PROCUREMENT - Contractor Qualification - Responsibility - Contracting officer findings - Negative determination - GAO review PROCUREMENT - Sealed Bidding - Bid guarantees - Sureties - Acceptability DIGEST: Contracting agency reasonably found that bidder was nonresponsible based on a finding that the bidder's individual sureties on its bid bonds were unacceptable since the contracting agency was unable to verify the financial resources of each surety and doubt was cast on the sureties' net worth. Bids were opened on December 14. S&A was the apparent low bidder at $2. S&A's bid bond was in the amount of 20 percent of S&A's bid and was accompanied by a completed Affidavit of Individual Surety.
B-235490.2, Aug 9, 1989, 89-2 CPD 119
PROCUREMENT - Contractor Qualification - Responsibility - Contracting officer findings - Negative determination - GAO review PROCUREMENT - Sealed Bidding - Bid guarantees - Sureties - Acceptability DIGEST: Contracting agency reasonably found that bidder was nonresponsible based on a finding that the bidder's individual sureties on its bid bonds were unacceptable since the contracting agency was unable to verify the financial resources of each surety and doubt was cast on the sureties' net worth.
S&A Construction Company, Inc.:
S&A Construction Company, Inc., protests the rejection of its low bid under invitation for bids (IFB) No. F41612-88-B-067, issued by the the Department of the Air Force for construction at Sheppard Air Force Base, Texas. The Air Force rejected S&A's bid because the firm failed to establish the financial adequacy of its individual bid bond sureties.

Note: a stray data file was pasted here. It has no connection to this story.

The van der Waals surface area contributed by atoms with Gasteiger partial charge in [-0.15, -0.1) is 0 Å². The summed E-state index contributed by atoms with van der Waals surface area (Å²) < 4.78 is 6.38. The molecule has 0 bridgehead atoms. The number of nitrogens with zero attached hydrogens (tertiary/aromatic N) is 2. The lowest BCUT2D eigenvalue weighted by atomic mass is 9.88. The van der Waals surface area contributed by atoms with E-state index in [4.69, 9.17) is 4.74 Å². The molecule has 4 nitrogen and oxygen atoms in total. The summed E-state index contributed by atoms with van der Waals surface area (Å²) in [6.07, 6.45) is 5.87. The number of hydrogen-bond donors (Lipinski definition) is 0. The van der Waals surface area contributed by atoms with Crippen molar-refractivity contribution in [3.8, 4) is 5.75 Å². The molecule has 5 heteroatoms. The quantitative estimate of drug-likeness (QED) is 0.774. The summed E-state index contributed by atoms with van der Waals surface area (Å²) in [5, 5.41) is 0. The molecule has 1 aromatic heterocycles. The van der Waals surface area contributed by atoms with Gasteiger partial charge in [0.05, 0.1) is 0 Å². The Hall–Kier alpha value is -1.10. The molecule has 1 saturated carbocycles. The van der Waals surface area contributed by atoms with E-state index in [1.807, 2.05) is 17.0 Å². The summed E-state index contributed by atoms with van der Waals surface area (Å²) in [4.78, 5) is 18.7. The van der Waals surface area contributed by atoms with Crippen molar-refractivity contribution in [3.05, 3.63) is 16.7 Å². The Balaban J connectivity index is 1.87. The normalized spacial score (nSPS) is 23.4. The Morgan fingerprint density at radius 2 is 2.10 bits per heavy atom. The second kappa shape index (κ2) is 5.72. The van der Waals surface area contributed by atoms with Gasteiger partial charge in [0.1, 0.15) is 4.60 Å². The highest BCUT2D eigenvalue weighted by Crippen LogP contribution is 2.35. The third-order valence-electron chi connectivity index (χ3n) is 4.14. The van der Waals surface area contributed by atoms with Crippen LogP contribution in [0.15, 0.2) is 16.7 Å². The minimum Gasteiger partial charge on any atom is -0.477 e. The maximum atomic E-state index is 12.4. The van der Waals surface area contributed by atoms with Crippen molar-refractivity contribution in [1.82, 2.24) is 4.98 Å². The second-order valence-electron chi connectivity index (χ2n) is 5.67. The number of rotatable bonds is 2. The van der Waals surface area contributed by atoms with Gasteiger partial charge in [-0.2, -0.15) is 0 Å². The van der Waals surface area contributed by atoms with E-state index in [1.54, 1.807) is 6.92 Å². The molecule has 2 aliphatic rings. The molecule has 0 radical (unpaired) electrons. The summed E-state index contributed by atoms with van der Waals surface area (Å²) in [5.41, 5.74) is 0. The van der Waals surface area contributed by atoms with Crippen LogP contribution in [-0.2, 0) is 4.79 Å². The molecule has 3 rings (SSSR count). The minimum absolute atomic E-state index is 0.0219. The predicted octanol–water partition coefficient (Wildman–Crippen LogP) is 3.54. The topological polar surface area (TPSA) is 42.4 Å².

We deny the protest.
The IFB required each bidder to submit with its bid a bid guarantee equal to 20 percent of the bid price. Bids were opened on December 14, 1988, and S&A was the apparent low bidder at $2,552,556. S&A submitted with its bid the standard bid bond form (SF) 24 listing two individual sureties. S&A's bid bond was in the amount of 20 percent of S&A's bid and was accompanied by a completed Affidavit of Individual Surety, SF 28 /1/, for each individual surety. The affidavits indicated net worths of $10,058,149 for the first surety, Mr. Cody Lewis, and $52,044,069 for the second surety, Mr. John B. Rich. The primary assets listed by both sureties were shares of stock in Tennessee Land and Development Corporation (TLDC); Mr. Lewis indicated that he owned 131,000 shares which he valued at $9,759,500, while Mr. Rich stated that he owned 699,500 shares which he valued at $52,000,000. The value of the stock is apparently based on the corporation's alleged ownership of 241,000 acres of land in Tennessee. Based on an appraisal, the sureties estimated that this property is worth $241,000 ($1,000 per acre).
The contracting officer initiated a review of the adequacy of the individual sureties, and requested the assistance of the Air Force Office of Special Investigations (AFOSI). The agency reports that based on the AFOSI report and supplemental documents and information furnished to the AFOSI during the investigation, the contracting officer found the sureties unacceptable for several reasons. First, he believed that the claimed value of the property held by TLDC was unsupported and therefore that the value of the shares of TLDC pledged by each surety was unclear. The appraiser who conducted the appraisal of the TLDC land holdings told the AFOSI investigator that he never performed a title search or checked the boundaries of the land, but instead worked from a rough legal description of the property. He advised that he "saw some of the lands in Tennessee," and "took TLDC's word about ownership." Moreover, the contracting officer noted that the company, allegedly with assets of more than $50 million, lost $18,000 last year. There was no indication in the financial submissions about how the sureties determined the value of each share of stock. The contracting officer therefore was unable to affirmatively determine the value of the shares in TLDC (a privately held closed corporation) and whether a market exists for these shares. Consequently, he was unable to establish the adequacy of each surety's net worth.